Map of Japanese provinces (1868) with Sanuki Province highlighted

Sanuki Province (讃岐国, Sanuki-no kuni) was a province of Japan in the area of northeastern Shikoku.[1] Sanuki bordered on Awa to the south, and Iyo to the west. Its abbreviated form name was Sanshū (讃州). In terms of the Gokishichidō system, Sanuki was one of the provinces of the Nankaidō circuit. Under the Engishiki classification system, Sanuki was ranked as one of the "upper countries" (上国) in terms of importance, and one of the "middle countries" (中国) in terms of distance from the capital. The provincial capital was located in what is now the city of Sakaide, but its exact location was only identified in 2012. The ichinomiya of the province is the Tamura jinja located on the city of Takamatsu.[2]

Hiroshige ukiyo-e "Sanuki" in "Sixty-eight Views of the Provinces" (諸国六十八景)


In the Kojiki and other ancient texts, this area was called Iyorihiko (飯依比古), but was also called "Sanuki" under various spellings. Sanuki Province was formed by the Ritsuryo reforms. The Shiwaku Islands in the Seto Inland Sea were initially considered part of the province, but Shōdoshima and the Naoshima Islands were not transferred from Bizen Province until the Edo Period. In the Heian period, Sanuki was famous for its associations with the Buddhist monk Kūkai as both his birthplace and the place of his early upbringing. Later, the famed poet Sugawara no Michizane served as governor of the province from 886 to 890 AD. At the end of the Heian period, the Heike clan, which controlled maritime routes on the Seto Inland Sea, has Yashima as one of their main strongholds, but were defeated by Minamoto no Yoshitsune at the Battle of Yashima. In the Muromachi period, the area came under the control of the Hosokawa clan, who were appointed as shugo by the Ashikaga shogunate. However, in the Sengoku period, the Hosokawa were eclipsed by the Miyoshi clan. The Miyoshi were in turn invaded by Chōsokabe clan from Tosa Province and the Chōsokabe were in turn defeated by Toyotomi Hideyoshi. The province was awarded by Hideyoshi to his general Ikoma Chikamasa, who made Takamatsu Castle his stronghold.

In the Edo period, Sanuki was divided into five areas; three han, tenryō territory under direct control of the Tokugawa shogunate and a part of Tsuyama Domain whose headquarters was on Honshū.[3]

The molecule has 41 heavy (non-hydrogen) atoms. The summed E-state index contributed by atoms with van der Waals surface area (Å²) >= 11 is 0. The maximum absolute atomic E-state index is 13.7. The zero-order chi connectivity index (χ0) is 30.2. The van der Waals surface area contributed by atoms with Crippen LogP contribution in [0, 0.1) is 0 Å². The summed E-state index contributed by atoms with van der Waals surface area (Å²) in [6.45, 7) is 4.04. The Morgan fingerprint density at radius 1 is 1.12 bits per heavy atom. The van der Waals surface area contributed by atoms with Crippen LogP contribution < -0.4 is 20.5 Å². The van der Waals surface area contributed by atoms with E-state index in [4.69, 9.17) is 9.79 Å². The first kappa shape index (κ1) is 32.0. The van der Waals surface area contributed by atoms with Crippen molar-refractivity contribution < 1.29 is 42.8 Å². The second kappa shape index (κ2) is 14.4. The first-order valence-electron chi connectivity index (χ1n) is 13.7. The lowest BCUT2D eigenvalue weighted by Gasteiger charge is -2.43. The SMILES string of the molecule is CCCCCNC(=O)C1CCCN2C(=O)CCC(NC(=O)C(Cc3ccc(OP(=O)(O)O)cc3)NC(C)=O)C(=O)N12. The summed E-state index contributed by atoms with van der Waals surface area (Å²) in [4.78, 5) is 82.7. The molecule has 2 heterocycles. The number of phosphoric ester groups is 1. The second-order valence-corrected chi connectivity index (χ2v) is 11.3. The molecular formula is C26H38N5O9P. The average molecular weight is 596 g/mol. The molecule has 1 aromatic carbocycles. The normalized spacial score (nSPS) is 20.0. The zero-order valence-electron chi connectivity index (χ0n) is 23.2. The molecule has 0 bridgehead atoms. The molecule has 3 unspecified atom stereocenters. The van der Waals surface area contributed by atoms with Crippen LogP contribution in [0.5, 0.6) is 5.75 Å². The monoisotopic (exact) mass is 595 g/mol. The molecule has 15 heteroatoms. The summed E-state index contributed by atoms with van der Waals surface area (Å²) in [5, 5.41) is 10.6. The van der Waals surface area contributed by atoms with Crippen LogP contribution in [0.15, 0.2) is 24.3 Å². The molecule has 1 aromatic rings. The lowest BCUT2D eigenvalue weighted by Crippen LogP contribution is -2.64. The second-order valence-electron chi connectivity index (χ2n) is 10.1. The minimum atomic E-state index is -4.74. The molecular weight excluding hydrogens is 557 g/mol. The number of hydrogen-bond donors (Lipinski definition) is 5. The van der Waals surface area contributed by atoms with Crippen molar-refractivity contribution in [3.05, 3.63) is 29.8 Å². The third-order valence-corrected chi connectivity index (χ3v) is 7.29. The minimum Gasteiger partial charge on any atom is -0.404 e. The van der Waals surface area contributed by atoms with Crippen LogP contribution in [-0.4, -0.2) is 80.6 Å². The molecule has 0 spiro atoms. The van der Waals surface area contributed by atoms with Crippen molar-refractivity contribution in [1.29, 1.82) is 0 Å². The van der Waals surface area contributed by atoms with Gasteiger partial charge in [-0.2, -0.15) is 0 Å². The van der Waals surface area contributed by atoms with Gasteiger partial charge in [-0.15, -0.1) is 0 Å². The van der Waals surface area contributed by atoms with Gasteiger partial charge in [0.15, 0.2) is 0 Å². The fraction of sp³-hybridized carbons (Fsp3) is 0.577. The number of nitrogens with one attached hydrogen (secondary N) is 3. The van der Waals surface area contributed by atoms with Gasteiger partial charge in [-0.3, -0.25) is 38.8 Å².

Bakumatsu period domains
Name Clan Type kokudaka
Takamatsu Domain Matsudaira clan Shinpan 120,000 koku
Marugame Domain Kyōgoku clan Tozama 50,000 koku
Tadotsu Domain Kyōgoku clan Tozama 10,000 koku

Per the early Meiji period Kyudaka kyuryo Torishirabe-chō (旧高旧領取調帳), an official government assessment of the nation’s resources, the province had 395 villages with a total kokudaka of 293,628 koku. Sanuki Province consisted of the following districts:

Districts of Sanuki Province
District kokudaka villages Domain Currently
Ōchi (大内郡) 14,642 koku 34 villages Takamatsu Dissolved, now Higashikagawa
Sangawa (寒川郡) 21,919 koku 27 villages Takamatsu Dissolved; now mostly Sanuki, small area of Higashikagawa
Shōdo (小豆郡) 9,037 koku 8 villages Tenryō, Tsuyama Dissolved; now Shōdoshima
Miki (三木郡) 17,491 koku 20 villages Takamatsu now mostly Miki, small area of Takamatsu, Sanuki
Yamada (山田郡) 46,790 koku 106 villages Takamatsu Dissolved; now Takamatsu
Kagawa (香川郡) 40,353 koku 49 villages Takamatsu Dissolved; now Takamatsu
Aya (阿野郡) 31,576 koku 36 villages Takamatsu now Takamatsu, Sakaide, Ayagawa, Mannō
Utari (鵜足郡) 29,034 koku 30 villages Takamatsu, Marugame now Marugame, Sakaide, Tadotsu and Mannō
Naka (那珂郡) 28,630 koku 46 villages Tenryō, Takamatsu, Marugame now Marugame,Sakaide,Zentsūji, Tadotsu, Kotohira, Mannō
Tado (多度郡) 17,314 koku 24 villages Marugame, Tadotsu now Zentsūji, Tadotsu
Mino (三野郡) 30,106 koku 37 villages Marugame, Tadotsu now Mitoyo, Zentsūji
Toyota (豊田郡) 20,655 koku 46 villages Marugame now Mitoyo, Zentsūji

Following the abolition of the han system, Sanuki Province became Kagawa Prefecture in 1872. However, the following year Kagawa was merged with Tokushima Prefecture and the island of Awaji to form Myōdō Prefecture (名東県). It was separated again on September 5, 1875, but on August 21, 1876 was merged with Ehime Prefecture. It was separated again on December 3, 1888.


See also


  1. ^ Nussbaum, Louis-Frédéric. (2005). "Sanuki" in Japan Encyclopedia, p. 988, p. 988, at Google Books.
  2. ^ "Nationwide List of Ichinomiya", p. 3.; retrieved 2011-08-09
  3. ^ Nakayama, Yoshiaki (2015). 江戸三百藩大全 全藩藩主変遷表付. Kosaido Publishing. ISBN 978-4331802946.(in Japanese)


Media related to Sanuki Province at Wikimedia Commons